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U.K.: Government And Muslims Work To Counter Extremism

British Muslims at prayer (file photo) (AFP) The British government has begun to evaluate proposals from Muslim working groups on how best to counter extremism in the United Kingdom. The seven groups were established after the deadly 7 July suicide terrorist attacks in London, which killed more than 50 people. The attacks were blamed on young British-born Islamic extremists and resulted in a dramatic increase in hate-motivated actions directed at Muslims in the country.

London, 14 November 2005 (RFE/RL) -- The British government has began studying the findings of an unusual report. Titled "Preventing Extremism Together," it was prepared over the past several months at the government's request by more than 100 volunteers from Britain's Muslim community. The participants included community leaders, scholars, politicians, and teachers.

Members of the task force say their final report reflects intensive consultations with Muslim communities across Britain.

Imam Ibrahim Mogra chairs the Mosque and Community Committee of the Muslim Council of Britain and was a member of one of seven working groups assigned to compile the report.

"By and large, we are pleased that we've been able to engage with our communities and with government," Mogra told RFE/RL. "Now they have received our recommendations. We hope that they will take them seriously and will want to implement them."

The British Home Office says the recommendations in the report should significantly help in countering extremist tendencies. The practical proposals include developing opportunities for young Muslims, including women, to become leaders and active citizens, and the creation of a "tool kit" to be used by mosques, Islamic societies, and parents in Britain to help counter extremist ideas. There could also be a traveling exhibit that would tour non-Muslim schools to fight Islamophobia.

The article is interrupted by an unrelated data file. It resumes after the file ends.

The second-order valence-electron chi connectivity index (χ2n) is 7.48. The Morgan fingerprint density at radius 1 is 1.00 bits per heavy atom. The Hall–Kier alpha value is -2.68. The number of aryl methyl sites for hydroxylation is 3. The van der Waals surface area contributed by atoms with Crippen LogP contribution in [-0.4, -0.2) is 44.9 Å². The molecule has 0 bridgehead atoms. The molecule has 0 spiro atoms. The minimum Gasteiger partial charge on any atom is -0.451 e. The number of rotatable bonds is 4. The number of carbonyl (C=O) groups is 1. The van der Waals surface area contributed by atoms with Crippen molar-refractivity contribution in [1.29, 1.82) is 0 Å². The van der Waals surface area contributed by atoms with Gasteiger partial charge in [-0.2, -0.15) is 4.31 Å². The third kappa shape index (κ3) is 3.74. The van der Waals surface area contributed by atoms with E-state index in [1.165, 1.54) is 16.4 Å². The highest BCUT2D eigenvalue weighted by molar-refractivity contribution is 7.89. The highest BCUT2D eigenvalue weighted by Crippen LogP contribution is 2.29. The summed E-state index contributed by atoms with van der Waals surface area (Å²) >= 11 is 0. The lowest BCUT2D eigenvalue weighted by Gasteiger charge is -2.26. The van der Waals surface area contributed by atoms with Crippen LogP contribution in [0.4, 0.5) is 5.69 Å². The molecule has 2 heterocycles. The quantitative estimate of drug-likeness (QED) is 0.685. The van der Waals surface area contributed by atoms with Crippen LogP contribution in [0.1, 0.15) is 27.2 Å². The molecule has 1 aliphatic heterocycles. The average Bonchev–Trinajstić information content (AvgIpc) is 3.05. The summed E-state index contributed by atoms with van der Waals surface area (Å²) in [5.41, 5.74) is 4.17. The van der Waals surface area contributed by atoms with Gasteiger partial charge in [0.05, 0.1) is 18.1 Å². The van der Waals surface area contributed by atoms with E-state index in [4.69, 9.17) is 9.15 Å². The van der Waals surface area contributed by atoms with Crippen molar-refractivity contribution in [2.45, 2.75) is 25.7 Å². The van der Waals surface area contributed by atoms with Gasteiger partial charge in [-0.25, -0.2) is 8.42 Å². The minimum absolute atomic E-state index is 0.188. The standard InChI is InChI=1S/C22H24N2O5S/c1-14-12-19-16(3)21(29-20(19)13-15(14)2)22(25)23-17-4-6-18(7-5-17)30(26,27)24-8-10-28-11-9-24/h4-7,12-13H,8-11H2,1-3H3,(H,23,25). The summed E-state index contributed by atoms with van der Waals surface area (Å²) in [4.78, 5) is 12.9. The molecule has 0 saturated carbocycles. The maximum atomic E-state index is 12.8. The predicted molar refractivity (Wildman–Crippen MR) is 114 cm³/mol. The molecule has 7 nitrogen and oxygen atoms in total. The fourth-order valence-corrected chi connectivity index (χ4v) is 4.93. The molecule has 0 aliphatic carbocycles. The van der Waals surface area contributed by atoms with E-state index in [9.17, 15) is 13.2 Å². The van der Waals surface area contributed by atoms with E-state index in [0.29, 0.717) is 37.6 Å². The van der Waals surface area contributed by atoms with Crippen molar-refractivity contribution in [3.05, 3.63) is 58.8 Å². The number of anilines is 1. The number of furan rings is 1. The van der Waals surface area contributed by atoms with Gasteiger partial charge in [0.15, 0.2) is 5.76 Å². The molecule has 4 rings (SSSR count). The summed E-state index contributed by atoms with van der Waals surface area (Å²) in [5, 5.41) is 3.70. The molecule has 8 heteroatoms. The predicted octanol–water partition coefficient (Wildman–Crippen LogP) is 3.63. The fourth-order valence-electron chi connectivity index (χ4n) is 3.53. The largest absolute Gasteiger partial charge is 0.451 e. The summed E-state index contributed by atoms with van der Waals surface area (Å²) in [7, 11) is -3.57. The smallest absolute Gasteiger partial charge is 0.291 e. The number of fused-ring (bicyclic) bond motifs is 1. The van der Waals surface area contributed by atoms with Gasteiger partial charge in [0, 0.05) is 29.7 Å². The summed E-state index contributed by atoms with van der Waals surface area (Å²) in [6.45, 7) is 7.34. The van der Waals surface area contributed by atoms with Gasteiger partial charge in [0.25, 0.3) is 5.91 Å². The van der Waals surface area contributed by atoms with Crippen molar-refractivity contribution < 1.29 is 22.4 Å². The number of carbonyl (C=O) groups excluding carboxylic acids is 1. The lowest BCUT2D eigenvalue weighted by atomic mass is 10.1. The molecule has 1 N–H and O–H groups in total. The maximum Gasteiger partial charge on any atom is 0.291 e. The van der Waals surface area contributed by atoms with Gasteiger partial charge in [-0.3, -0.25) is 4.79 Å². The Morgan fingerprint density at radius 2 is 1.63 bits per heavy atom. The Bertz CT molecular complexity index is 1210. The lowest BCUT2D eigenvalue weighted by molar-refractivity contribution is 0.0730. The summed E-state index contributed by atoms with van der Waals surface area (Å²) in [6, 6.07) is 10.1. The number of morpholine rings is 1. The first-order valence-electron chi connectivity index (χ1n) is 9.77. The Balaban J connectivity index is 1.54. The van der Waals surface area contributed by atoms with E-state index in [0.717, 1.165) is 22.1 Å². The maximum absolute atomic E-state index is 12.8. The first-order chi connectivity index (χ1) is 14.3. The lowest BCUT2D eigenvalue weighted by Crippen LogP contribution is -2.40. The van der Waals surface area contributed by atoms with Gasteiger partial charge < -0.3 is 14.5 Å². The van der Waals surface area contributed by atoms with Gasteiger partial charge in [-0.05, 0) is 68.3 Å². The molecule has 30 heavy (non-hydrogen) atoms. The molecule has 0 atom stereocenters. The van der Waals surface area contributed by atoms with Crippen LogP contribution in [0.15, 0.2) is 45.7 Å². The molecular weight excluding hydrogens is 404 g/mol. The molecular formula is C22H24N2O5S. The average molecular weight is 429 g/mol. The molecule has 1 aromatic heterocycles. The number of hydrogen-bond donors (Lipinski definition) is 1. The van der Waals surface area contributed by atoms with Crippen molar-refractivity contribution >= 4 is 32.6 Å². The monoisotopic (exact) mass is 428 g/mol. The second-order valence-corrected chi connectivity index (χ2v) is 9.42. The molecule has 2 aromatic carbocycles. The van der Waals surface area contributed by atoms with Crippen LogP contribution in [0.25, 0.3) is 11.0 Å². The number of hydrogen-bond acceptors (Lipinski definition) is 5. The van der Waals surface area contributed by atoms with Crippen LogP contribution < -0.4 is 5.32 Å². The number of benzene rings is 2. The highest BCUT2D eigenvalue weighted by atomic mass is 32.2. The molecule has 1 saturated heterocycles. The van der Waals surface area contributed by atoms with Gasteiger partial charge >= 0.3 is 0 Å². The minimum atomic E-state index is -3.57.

The report also recommends that imams and other mosque officials receive modern training to deal with key issues such as drug abuse and teen pregnancy among Muslim youth.

Hazel Blears, the Home Office minister responsible for counterterrorism, called the working groups "invaluable." She said some of their proposals are already starting to be implemented, while others will be taken forward in partnership with or by Muslim communities themselves.

But results won't be immediate, she warned.

Focus On Education

Bushra Nasir is the headmistress of the Plashet Secondary School in London. She says her working group concentrated on way to use education to counter extremism.

"One of the action points we recommended was maximizing achievement," Nasir said. "Although there are some very successful Muslim young people, there is generally quite a lot of pockets of underachievement. We have to tackle that, because there is obviously then disengagement, and the whole issue of being involved can be quite a factor in sort of alienation of young people."

She also notes a shortage of qualified teachers of religious education, or RE, and says a government drive to recruit and train such instructors is needed. She says they play a crucial role in helping to increase understanding about different faiths.

"The whole issue about education is preparing young people for the future responsibilities as active citizens," Nasir said. "The RE curriculum -- building the self-esteem and knowledge of young people and raising achievement -- all impact on making very strong and knowledgeable citizens who can take part in the democratic processes that are available to them."

Imam Mogra says similar good citizenship recommendations are aimed at mosques and madrasahs.

"We are going to be looking at enhancing the understanding of our country for imams -- mosque leaders -- to get them well versed with the wider society," Mogra told RFE/RL. "We are talking about assisting madrasah classes that are held in the mosques in the evenings to see how we can further improve on the curriculum and the subjects that are taught."

On The Road

Mogra also likes the idea of a "roadshow" that would tour schools around Britain.

"I think it's a wonderful idea to take Islam to parts of our country where the population do not come across Islam and Muslims very often," he said. "It will help them to understand our religion and our culture much better, and thereby assist them to respect the peaceful nature of Islam and its teachings."

Mogra says the groups also put forward political recommendations -- for example, the need for a public inquiry into the government's handling of the terrorist attacks in London, and into the cause-and-effect relationship between British foreign policy and the London bombings.

The final report is also highly critical of parts of the British government's new anti-terrorism legislation, including a plan to compile a list of extremist websites that the working groups say could be used to censor those critical of British foreign policy.

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